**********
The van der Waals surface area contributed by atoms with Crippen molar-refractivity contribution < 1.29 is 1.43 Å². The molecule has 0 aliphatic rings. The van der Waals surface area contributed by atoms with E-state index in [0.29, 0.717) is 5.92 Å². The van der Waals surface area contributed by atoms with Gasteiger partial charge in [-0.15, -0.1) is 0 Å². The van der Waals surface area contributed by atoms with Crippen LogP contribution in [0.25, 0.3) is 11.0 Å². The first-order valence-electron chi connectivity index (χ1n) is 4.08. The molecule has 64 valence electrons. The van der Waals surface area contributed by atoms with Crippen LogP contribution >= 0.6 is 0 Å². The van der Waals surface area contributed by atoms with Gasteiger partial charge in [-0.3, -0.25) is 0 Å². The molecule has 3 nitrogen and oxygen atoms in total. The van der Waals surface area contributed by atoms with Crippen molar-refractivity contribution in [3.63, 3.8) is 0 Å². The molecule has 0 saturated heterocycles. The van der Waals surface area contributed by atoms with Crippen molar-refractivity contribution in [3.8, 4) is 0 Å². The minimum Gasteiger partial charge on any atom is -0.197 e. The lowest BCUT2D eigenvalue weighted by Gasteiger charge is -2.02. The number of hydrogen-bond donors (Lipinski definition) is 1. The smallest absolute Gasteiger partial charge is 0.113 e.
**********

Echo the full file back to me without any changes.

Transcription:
The van der Waals surface area contributed by atoms with Crippen molar-refractivity contribution < 1.29 is 1.43 Å². The molecule has 0 aliphatic rings. The van der Waals surface area contributed by atoms with E-state index in [0.29, 0.717) is 5.92 Å². The van der Waals surface area contributed by atoms with Gasteiger partial charge in [-0.15, -0.1) is 0 Å². The van der Waals surface area contributed by atoms with Crippen LogP contribution in [0.25, 0.3) is 11.0 Å². The first-order valence-electron chi connectivity index (χ1n) is 4.08. The molecule has 64 valence electrons. The van der Waals surface area contributed by atoms with Crippen LogP contribution >= 0.6 is 0 Å². The van der Waals surface area contributed by atoms with Gasteiger partial charge in [-0.3, -0.25) is 0 Å². The molecule has 3 nitrogen and oxygen atoms in total. The van der Waals surface area contributed by atoms with Crippen molar-refractivity contribution in [3.63, 3.8) is 0 Å². The molecule has 0 saturated heterocycles. The van der Waals surface area contributed by atoms with Crippen molar-refractivity contribution in [3.8, 4) is 0 Å². The minimum Gasteiger partial charge on any atom is -0.197 e. The lowest BCUT2D eigenvalue weighted by Gasteiger charge is -2.02. The number of hydrogen-bond donors (Lipinski definition) is 1. The smallest absolute Gasteiger partial charge is 0.113 e.